You might think that teachers don’t pay attention when promposals happen, but we do. In the last four years or so I’ve seen my fair share of them. The best ones – and there have been lots – basically flood the school with unicorns and rainbows via the ingenious, loving creativity of the juniors and seniors. I’ve seen crazy decorated cakes, festooned locker doors, and even original songs performed on a ukulele.
It also warms my heart that promposals (at least at SLA) are pleasantly gender neutral. Girls can ask boys, no sweat, and there are plenty of same-sex asks to go around as well, both platonic and romantic. If you believe that our daily lives deserve a little magic, and you’re also a fan of musicals, then witnessing a promposal can really make your day. The first student who manages to embed their proposal into a choreographed dance number deserves a crown, or at least a shout-out over the PA system.
What makes this phenomenon even more fascinating is that Promposals were not a thing when I was in high school, or even at SLA when I first started working here seven years ago. (According to a short history of the new tradition published by the Washington Post, the promposal officially got its start in 2001, but didn’t really go national until at least 2007 – the same year that Facebook changed their terms of service so that teens could officially register for accounts.)
As a result, it’s become one of those anecdotes that I share with people my age when they ask me how school’s going.
Adult reactions are varied. “They do what?” “That’s so cute!” “That seems complicated.” “Have you ever seen somebody say no?” “Wow, that’s like a practice marriage proposal!”
That last comment makes me cringe, because I’m married myself, but the last thing I would have wanted was my now-husband to propose to me. We just agreed to get married, no getting down on one knee or engagement ring involved. And now that I think about it, a promposal in high school would have freaked me out as well.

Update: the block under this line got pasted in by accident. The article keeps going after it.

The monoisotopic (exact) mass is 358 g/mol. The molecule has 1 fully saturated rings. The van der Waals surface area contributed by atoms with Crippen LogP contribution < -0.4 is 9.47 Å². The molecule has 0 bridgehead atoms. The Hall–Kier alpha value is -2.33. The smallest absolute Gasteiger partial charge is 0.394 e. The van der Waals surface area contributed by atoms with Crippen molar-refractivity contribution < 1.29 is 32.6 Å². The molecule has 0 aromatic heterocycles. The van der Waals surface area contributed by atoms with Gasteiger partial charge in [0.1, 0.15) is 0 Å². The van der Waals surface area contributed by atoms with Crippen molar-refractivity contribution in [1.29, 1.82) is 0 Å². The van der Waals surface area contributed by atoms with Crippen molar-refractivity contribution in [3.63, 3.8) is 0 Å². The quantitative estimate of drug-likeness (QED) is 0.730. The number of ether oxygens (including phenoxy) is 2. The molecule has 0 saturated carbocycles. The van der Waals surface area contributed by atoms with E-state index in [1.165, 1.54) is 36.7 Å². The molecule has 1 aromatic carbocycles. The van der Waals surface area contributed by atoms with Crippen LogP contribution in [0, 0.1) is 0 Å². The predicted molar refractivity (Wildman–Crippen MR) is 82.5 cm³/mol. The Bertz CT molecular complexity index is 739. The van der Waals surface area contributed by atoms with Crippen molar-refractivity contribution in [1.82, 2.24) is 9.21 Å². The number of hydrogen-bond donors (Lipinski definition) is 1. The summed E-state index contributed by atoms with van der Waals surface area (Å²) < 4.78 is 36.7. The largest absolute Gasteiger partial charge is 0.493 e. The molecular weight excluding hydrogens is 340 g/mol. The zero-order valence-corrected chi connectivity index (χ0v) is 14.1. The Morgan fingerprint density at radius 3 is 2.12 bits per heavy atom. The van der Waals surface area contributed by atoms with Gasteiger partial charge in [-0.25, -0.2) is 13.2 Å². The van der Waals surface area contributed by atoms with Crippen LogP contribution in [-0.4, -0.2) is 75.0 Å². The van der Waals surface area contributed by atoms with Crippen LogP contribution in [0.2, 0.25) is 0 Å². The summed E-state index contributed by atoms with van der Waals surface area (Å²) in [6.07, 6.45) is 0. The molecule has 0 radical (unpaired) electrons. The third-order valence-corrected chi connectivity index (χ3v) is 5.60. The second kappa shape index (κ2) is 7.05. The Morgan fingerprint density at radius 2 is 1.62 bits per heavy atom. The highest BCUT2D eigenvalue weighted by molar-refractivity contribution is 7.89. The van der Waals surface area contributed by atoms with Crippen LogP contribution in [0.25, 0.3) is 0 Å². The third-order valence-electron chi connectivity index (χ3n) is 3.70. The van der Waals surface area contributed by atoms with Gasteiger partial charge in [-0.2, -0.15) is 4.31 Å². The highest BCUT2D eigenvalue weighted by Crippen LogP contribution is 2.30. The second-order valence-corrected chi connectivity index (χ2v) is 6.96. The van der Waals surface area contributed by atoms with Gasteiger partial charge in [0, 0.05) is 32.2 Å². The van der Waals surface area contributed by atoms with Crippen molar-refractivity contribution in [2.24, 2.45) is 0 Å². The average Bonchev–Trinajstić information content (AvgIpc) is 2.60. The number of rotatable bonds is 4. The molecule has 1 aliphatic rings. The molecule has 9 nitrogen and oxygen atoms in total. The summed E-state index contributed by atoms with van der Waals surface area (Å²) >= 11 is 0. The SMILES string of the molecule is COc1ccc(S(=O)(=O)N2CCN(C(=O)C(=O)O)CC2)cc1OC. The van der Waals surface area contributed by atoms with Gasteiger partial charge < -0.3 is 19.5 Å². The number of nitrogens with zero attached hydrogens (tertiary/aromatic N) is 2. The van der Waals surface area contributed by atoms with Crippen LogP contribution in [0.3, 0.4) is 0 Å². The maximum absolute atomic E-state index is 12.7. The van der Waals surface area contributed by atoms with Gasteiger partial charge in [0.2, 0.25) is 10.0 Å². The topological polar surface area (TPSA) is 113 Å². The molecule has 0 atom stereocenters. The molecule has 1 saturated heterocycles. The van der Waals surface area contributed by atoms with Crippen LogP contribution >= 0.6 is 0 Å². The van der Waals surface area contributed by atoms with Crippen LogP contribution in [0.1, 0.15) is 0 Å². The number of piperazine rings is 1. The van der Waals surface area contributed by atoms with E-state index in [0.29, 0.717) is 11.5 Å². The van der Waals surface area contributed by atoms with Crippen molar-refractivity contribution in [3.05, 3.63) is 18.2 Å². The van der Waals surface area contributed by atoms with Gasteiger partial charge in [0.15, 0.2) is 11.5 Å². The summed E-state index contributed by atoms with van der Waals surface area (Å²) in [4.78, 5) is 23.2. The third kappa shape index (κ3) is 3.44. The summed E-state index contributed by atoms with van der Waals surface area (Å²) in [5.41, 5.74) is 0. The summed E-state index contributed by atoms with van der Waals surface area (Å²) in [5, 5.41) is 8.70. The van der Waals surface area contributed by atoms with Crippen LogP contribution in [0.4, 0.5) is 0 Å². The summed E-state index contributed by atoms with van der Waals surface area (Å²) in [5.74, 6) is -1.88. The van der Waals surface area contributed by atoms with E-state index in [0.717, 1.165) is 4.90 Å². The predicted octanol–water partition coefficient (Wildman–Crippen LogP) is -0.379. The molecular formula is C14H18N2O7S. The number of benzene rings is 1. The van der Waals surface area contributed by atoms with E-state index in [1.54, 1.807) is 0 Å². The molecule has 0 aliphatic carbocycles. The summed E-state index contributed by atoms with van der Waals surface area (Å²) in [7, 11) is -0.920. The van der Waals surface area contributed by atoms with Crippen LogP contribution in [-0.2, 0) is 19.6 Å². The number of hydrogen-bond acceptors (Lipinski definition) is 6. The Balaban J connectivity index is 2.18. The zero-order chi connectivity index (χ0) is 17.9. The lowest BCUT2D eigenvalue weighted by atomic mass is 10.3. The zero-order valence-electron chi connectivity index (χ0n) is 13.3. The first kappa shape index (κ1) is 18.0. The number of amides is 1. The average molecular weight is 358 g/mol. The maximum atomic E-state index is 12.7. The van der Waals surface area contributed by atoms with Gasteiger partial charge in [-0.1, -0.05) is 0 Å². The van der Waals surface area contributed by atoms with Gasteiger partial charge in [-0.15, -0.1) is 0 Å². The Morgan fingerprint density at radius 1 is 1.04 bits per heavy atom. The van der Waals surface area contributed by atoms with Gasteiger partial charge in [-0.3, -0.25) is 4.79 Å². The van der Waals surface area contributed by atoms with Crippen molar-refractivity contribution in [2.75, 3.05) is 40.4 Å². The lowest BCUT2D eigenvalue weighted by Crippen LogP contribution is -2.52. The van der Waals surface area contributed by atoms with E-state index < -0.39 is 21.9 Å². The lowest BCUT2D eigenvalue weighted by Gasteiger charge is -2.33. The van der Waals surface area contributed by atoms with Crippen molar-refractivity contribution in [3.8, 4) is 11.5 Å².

The student response to that statement immediately pops up in my head: Nobody is asking you to prom, Ms. Pahomov!
You got me there. But… I’m your English teacher, so I’m going to say my piece anyway: you don’t need big, choreographed, public gestures of love and devotion to have an awesome life with someone you love. Women don’t need to wait for their men to propose to them, and men do not need to save up a ton of cash for a ring before they ask. (In my experience, same-sex couples are not quite as prone to this kind of anxiety – they are less likely to buy into the heterosexual traditions that have rejected them for so long.)
Of course, you can do these things if you want to! But the joy of a modern, pluralistic society is that we have the right to cast off the social expectations that don’t suit us. Unfortunately, the need to do things “the right way” can get in the way of that freedom. I know grown men who have agonized about when and where they are going to “pop the question,” even though they know their partner is already committed to them. Just like I have seen the embarrassment and even annoyance on the faces of girls who have been ambushed by a promposal—and I’m talking about people who said yes, here. It’s clear they just would have rather skipped it, much less had a dozen friends recording the moment with their smart phones. (And if you are one of those students who has captured an awkward promposal, I hope you did the couple a favor and didn’t post it.)
So, the promposal faces a bit of a crisis. The more popular it becomes, the more people will feel required to participate, with each obligatory version stripping away a bit of the original magic, and turning it into just another boring old tradition that somebody needs to break out of.
But let me know if there’s going to be a choreographed dance promposal. I want to see that one. Just schedule it for before or after school, please.